Fire Note Says: Dads brings a grunge aesthetic with a modern twist with I’ll Be The Tornado.
Album Review: Dads is a New Jersey-based duo consisting of John Bradley (drums and vocals) and Scott Scharinger (guitar and vocals). Their style can be described as 1990’s-inspired indie rock. I’ll Be The Tornado was produced by Neil Strauch (Bonnie ‘Prince’ Billy, Iron & Wine, Owen); the album was mastered by Carl Saff (Dinosaur Jr., Guided By Voices, Speedy Ortiz). With such a pedigree it makes sense that this album has a throwback feel to it that hits the right notes.
I’ll Be The Tornado gets off to a hushed start with “Grand Edge, MI.” Acoustic guitar backs Bradley’s storytelling vocals that are delivered with a restrained intensity. The track feels like it builds to an eruption that eventually comes halfway in with heavy drumming. The lyrics’ intensity matches the tone of the other components of the song. Great songs usually have something to do with love and/or loss, and “Grand Edge, MI” hits on both of these themes with the gusto of a stomach punch.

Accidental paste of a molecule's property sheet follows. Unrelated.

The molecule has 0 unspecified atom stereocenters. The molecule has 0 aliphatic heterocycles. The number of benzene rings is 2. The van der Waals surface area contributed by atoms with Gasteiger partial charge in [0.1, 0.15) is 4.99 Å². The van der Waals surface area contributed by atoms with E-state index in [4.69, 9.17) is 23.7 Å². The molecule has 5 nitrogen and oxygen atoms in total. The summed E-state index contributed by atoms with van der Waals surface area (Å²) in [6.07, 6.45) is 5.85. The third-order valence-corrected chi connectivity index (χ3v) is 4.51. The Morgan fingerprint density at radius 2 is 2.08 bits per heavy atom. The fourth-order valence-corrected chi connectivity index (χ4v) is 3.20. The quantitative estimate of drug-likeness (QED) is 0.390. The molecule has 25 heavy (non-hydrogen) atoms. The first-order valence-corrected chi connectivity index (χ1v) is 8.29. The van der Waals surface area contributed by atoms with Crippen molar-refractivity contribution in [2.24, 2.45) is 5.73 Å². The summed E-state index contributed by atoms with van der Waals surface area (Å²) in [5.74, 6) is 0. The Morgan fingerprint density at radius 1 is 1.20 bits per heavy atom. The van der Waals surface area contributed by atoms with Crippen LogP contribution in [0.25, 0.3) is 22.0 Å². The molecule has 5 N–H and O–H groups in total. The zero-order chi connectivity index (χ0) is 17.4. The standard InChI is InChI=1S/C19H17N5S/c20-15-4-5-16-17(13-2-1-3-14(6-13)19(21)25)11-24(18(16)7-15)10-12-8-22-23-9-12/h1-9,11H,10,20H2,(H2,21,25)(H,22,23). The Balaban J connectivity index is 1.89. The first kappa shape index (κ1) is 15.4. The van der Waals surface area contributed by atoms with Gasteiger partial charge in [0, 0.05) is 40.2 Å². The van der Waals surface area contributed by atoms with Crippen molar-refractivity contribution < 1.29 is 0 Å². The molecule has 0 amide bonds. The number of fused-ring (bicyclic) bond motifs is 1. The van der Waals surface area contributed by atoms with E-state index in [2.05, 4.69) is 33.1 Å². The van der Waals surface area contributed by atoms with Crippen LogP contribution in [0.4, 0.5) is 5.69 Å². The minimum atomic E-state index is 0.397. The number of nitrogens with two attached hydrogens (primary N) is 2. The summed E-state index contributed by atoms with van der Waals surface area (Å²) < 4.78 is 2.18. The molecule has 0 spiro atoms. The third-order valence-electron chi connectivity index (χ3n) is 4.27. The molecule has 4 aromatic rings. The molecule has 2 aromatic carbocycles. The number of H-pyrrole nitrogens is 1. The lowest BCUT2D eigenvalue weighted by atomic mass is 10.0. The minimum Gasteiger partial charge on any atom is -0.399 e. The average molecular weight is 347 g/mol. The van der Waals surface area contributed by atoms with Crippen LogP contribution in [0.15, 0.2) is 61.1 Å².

“Chewing Ghosts” is a likeable, grunge-y gem of a song. The guitar jangles, belying the snap and grit of the lyrics. Bradley’s vocals reminded me of Frank Black – in fact, the entire track itself would fit right in to a classic Pixies album. That praise is not given lightly. The most fun song on I’ll Be The Tornado is the rocking “Sunburnt Jet Wings,” an excellent case of the title matching a song perfectly. Churning guitar and relentless drums feel like something right out of the Japandroids playbook.
For those of you connoisseurs of 90’s indie and/or grunge rock, Dads has made an album that is well worth your time. At times the album is a challenge because of the musical and emotional heft of each song – I never got the sense that Dads was goofing off at all, which I imagine they would do well. This is a minor complaint for a well-executed album that bodes well for the future of Dads everywhere.
Key Tracks: “Grand Edge, MI”/ “Chewing Ghosts” / “Sunburnt Jet Wings”
Artists With Similar Fire: Yuck / Cloud Nothings / Pity Sex
-Reviewed by Matthew Heiner